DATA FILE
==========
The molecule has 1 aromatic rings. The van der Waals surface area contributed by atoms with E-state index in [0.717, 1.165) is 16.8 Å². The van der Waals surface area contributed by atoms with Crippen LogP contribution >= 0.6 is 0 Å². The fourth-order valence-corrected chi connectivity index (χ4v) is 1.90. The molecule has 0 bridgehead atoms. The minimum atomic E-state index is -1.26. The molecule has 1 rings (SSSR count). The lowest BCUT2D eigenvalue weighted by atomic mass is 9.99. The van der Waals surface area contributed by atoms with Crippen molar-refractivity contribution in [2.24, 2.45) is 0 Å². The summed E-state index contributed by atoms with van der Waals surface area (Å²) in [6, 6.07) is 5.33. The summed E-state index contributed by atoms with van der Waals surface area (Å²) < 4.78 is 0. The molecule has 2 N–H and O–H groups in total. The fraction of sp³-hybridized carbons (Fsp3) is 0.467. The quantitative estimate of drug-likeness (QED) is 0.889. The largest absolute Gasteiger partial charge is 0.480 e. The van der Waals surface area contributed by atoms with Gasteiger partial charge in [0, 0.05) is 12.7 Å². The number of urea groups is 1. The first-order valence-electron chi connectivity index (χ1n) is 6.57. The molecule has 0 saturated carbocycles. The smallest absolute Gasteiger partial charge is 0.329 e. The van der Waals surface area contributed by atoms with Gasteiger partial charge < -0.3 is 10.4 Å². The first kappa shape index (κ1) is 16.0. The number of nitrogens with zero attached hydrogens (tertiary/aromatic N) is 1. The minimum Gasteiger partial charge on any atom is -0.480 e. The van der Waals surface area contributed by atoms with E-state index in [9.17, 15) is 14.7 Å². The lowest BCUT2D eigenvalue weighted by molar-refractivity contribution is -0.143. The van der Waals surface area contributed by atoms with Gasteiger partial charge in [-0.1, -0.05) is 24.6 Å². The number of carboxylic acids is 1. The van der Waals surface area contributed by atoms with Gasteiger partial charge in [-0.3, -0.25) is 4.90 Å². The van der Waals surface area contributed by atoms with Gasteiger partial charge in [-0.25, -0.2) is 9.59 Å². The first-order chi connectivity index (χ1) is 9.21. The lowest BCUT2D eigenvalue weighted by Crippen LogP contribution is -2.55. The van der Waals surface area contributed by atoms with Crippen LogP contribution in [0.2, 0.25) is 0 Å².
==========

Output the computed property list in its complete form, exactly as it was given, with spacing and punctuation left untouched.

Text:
The molecule has 1 aromatic rings. The van der Waals surface area contributed by atoms with E-state index in [0.717, 1.165) is 16.8 Å². The van der Waals surface area contributed by atoms with Crippen LogP contribution >= 0.6 is 0 Å². The fourth-order valence-corrected chi connectivity index (χ4v) is 1.90. The molecule has 0 bridgehead atoms. The minimum atomic E-state index is -1.26. The molecule has 1 rings (SSSR count). The lowest BCUT2D eigenvalue weighted by atomic mass is 9.99. The van der Waals surface area contributed by atoms with Crippen molar-refractivity contribution in [2.24, 2.45) is 0 Å². The summed E-state index contributed by atoms with van der Waals surface area (Å²) in [6, 6.07) is 5.33. The summed E-state index contributed by atoms with van der Waals surface area (Å²) < 4.78 is 0. The molecule has 2 N–H and O–H groups in total. The fraction of sp³-hybridized carbons (Fsp3) is 0.467. The quantitative estimate of drug-likeness (QED) is 0.889. The largest absolute Gasteiger partial charge is 0.480 e. The van der Waals surface area contributed by atoms with Gasteiger partial charge in [0, 0.05) is 12.7 Å². The number of urea groups is 1. The first-order valence-electron chi connectivity index (χ1n) is 6.57. The molecule has 0 saturated carbocycles. The smallest absolute Gasteiger partial charge is 0.329 e. The van der Waals surface area contributed by atoms with Gasteiger partial charge < -0.3 is 10.4 Å². The first kappa shape index (κ1) is 16.0. The number of nitrogens with zero attached hydrogens (tertiary/aromatic N) is 1. The minimum Gasteiger partial charge on any atom is -0.480 e. The van der Waals surface area contributed by atoms with E-state index in [9.17, 15) is 14.7 Å². The lowest BCUT2D eigenvalue weighted by molar-refractivity contribution is -0.143. The van der Waals surface area contributed by atoms with Gasteiger partial charge in [-0.1, -0.05) is 24.6 Å². The number of carboxylic acids is 1. The van der Waals surface area contributed by atoms with Gasteiger partial charge in [-0.3, -0.25) is 4.90 Å². The van der Waals surface area contributed by atoms with Gasteiger partial charge in [-0.25, -0.2) is 9.59 Å². The first-order chi connectivity index (χ1) is 9.21. The lowest BCUT2D eigenvalue weighted by Crippen LogP contribution is -2.55. The van der Waals surface area contributed by atoms with Crippen LogP contribution in [0.2, 0.25) is 0 Å².